UK regulator debates shelf life of MAP packaged foods

By Ahmed ElAmin

- Last updated on GMT

Related tags Shelf life Food safety Fsa

New shelf-life guidelines for vacuum-packaging and modified
atmosphere products are on the agenda of the UK's food regulator.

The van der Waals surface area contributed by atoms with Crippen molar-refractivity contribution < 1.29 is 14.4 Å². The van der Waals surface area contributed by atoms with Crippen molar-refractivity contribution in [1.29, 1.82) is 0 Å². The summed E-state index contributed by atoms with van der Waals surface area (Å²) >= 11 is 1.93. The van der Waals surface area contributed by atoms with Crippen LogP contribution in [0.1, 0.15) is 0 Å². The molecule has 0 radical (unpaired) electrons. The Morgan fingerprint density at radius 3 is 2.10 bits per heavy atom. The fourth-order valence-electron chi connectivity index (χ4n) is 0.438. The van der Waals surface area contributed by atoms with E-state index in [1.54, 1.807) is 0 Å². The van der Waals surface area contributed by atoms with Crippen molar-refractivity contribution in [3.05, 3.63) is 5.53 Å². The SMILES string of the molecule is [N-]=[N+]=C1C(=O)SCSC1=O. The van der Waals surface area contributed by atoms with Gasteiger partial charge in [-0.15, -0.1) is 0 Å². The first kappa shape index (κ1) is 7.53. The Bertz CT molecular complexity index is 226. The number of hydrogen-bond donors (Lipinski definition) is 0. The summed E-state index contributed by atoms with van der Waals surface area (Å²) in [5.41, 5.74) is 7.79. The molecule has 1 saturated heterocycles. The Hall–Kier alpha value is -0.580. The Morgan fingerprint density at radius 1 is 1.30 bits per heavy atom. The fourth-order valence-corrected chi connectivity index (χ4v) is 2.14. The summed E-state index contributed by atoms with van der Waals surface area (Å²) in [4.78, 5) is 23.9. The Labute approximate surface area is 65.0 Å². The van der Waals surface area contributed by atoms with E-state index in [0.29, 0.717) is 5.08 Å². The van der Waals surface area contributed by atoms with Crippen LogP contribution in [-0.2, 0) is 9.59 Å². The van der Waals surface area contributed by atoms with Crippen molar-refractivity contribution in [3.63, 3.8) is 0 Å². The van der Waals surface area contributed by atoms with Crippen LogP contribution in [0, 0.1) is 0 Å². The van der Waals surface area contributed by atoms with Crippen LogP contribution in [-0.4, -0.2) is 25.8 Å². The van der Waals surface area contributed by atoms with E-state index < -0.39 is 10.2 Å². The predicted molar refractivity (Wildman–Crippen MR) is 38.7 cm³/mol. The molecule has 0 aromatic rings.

The annual report by an independent advisory committee to the Food Standards Agency (FSA) annual report serves as a heads up for food processors on upcoming investigations into improving foodsafety in the country, either through recommendations on new regulation or through increased enforcement. A proposal to limit the shelf life to five days for vacuum packaged and modifed atmosphere packaged (MAP) chilled foods compared to the current 10, has been sent back to the regulator forfurther consideration, the committee reported. The Advisory Committee on the Microbiological Safety of Food (ACMSF) concluded that it needed to examine recent scientific evidence prior to making a judgement on the five-day proposal. Thecommittee also proposed that the FSA commission an independent review of the current scientific evidence. The process of vacuum packaging removes air and prevents its return by an airtight seal. In the modified atmosphere or "gas" packaging process, air is also removed and is replaced by a mixtureof gases chosen from carbon dioxide, oxygen and nitrogen. Although the techniques can protect food products from external contamination and increase the shelf-life, under certain circumstances a bacterium called Clostridium botulinum may grow. Thebacterium thrives in atmospheres without air, leaving vacuum packed and MAP products more at risk. Some strains of C.botulinum are able to grow and produce toxin at low temperatures. The FSA's guidance document on the safety and shelf life of vacuum and MAP foods is still at draft stage. There was considerable reaction from the food industry in response to the publicconsultation on the proposed guidance, which closed in August 2004, an FSA spokesman told The ACMSF made its recommendation in 1995 that the shelf life of chilled foods stored between 5C and 10C should have an assigned shelf-life of five days or less. The recommendation wasreferred back to the advisory committee in December 2004, who then called for the scientific study. The information is expected to be ready by the end of 2005. "There were gaps in the scientific evidence to support the shelflife limitation of five days," the committee stated. "Modelling data to support the five-day proposal wasbased on broth studies with a high loading of C. botulinum, and thus was not representative of what was likely to occur in practice. Recent studies carried out by the retail sector did not reflectthese models." The impact of new technology on food processing also requires consideration as part of the development of a revised guidance, the committee stated. The results of a separate investigation into the development of food safety advice for chilled and frozen puréed baby foods is expected later this year. "The concern will be to ensure that these products, which may not have been heat processed sufficiently to destroy all C. botulinum spores present in the raw material, do not give rise to aconsequent elevated risk of infant botulism," the ACMSF stated. The committee will also be reporting on the outcome of work on botulism in cattle associated with poultry litter. External links to companies or organisations mentioned in this story: Food Standards Agency

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